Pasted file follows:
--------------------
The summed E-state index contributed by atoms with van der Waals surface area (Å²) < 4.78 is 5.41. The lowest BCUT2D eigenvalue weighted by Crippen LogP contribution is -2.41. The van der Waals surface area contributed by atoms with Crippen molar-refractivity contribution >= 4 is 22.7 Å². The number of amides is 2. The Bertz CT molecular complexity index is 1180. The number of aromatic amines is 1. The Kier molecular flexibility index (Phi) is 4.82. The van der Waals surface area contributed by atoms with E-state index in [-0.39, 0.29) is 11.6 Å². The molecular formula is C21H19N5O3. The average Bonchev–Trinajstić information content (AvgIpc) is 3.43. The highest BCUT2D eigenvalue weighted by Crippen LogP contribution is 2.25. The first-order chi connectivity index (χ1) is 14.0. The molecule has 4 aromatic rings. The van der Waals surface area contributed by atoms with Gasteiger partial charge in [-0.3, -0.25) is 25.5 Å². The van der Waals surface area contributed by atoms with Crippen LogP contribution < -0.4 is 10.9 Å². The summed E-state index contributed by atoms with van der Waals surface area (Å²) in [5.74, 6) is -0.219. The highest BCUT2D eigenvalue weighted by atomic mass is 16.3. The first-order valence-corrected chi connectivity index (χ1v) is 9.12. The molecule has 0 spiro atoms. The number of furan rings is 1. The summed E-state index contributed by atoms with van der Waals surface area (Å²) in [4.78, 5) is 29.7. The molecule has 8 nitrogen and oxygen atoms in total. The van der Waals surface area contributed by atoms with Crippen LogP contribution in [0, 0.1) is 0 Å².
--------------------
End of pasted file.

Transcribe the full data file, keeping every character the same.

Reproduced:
The summed E-state index contributed by atoms with van der Waals surface area (Å²) < 4.78 is 5.41. The lowest BCUT2D eigenvalue weighted by Crippen LogP contribution is -2.41. The van der Waals surface area contributed by atoms with Crippen molar-refractivity contribution >= 4 is 22.7 Å². The number of amides is 2. The Bertz CT molecular complexity index is 1180. The number of aromatic amines is 1. The Kier molecular flexibility index (Phi) is 4.82. The van der Waals surface area contributed by atoms with E-state index in [-0.39, 0.29) is 11.6 Å². The molecular formula is C21H19N5O3. The average Bonchev–Trinajstić information content (AvgIpc) is 3.43. The highest BCUT2D eigenvalue weighted by Crippen LogP contribution is 2.25. The first-order chi connectivity index (χ1) is 14.0. The molecule has 4 aromatic rings. The van der Waals surface area contributed by atoms with Gasteiger partial charge in [-0.3, -0.25) is 25.5 Å². The van der Waals surface area contributed by atoms with Crippen LogP contribution < -0.4 is 10.9 Å². The summed E-state index contributed by atoms with van der Waals surface area (Å²) in [5.74, 6) is -0.219. The highest BCUT2D eigenvalue weighted by atomic mass is 16.3. The first-order valence-corrected chi connectivity index (χ1v) is 9.12. The molecule has 0 spiro atoms. The number of furan rings is 1. The summed E-state index contributed by atoms with van der Waals surface area (Å²) in [4.78, 5) is 29.7. The molecule has 8 nitrogen and oxygen atoms in total. The van der Waals surface area contributed by atoms with Crippen LogP contribution in [0, 0.1) is 0 Å².